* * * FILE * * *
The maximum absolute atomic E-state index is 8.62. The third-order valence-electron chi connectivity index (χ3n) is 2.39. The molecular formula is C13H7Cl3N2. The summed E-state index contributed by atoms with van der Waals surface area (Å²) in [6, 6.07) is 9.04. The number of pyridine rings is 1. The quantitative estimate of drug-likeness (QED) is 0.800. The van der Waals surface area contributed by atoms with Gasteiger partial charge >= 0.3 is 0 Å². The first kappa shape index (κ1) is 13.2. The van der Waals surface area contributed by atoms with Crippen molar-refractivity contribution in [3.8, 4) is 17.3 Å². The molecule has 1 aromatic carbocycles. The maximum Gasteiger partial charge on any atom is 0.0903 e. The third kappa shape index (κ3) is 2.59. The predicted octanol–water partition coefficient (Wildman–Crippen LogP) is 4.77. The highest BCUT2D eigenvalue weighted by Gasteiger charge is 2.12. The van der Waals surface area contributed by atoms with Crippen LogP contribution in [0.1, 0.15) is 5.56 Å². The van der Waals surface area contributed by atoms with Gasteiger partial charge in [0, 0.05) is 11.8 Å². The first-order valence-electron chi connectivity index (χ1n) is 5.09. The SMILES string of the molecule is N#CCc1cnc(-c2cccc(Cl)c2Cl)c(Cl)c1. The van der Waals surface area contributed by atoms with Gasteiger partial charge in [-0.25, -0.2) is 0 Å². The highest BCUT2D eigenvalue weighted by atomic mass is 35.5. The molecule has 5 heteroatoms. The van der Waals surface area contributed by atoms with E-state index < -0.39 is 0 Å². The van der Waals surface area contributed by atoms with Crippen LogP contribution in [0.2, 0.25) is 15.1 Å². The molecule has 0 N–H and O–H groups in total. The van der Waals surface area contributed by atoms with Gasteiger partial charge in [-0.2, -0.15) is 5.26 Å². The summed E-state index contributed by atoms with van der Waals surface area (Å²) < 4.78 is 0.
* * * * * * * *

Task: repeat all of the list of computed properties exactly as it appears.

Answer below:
The maximum absolute atomic E-state index is 8.62. The third-order valence-electron chi connectivity index (χ3n) is 2.39. The molecular formula is C13H7Cl3N2. The summed E-state index contributed by atoms with van der Waals surface area (Å²) in [6, 6.07) is 9.04. The number of pyridine rings is 1. The quantitative estimate of drug-likeness (QED) is 0.800. The van der Waals surface area contributed by atoms with Gasteiger partial charge >= 0.3 is 0 Å². The first kappa shape index (κ1) is 13.2. The van der Waals surface area contributed by atoms with Crippen molar-refractivity contribution in [3.8, 4) is 17.3 Å². The molecule has 1 aromatic carbocycles. The maximum Gasteiger partial charge on any atom is 0.0903 e. The third kappa shape index (κ3) is 2.59. The predicted octanol–water partition coefficient (Wildman–Crippen LogP) is 4.77. The highest BCUT2D eigenvalue weighted by Gasteiger charge is 2.12. The van der Waals surface area contributed by atoms with Crippen LogP contribution in [0.1, 0.15) is 5.56 Å². The van der Waals surface area contributed by atoms with Gasteiger partial charge in [0, 0.05) is 11.8 Å². The first-order valence-electron chi connectivity index (χ1n) is 5.09. The SMILES string of the molecule is N#CCc1cnc(-c2cccc(Cl)c2Cl)c(Cl)c1. The van der Waals surface area contributed by atoms with Gasteiger partial charge in [-0.25, -0.2) is 0 Å². The highest BCUT2D eigenvalue weighted by atomic mass is 35.5. The molecule has 5 heteroatoms. The van der Waals surface area contributed by atoms with E-state index < -0.39 is 0 Å². The van der Waals surface area contributed by atoms with Crippen LogP contribution in [0.2, 0.25) is 15.1 Å². The molecule has 0 N–H and O–H groups in total. The van der Waals surface area contributed by atoms with Gasteiger partial charge in [-0.2, -0.15) is 5.26 Å². The summed E-state index contributed by atoms with van der Waals surface area (Å²) < 4.78 is 0.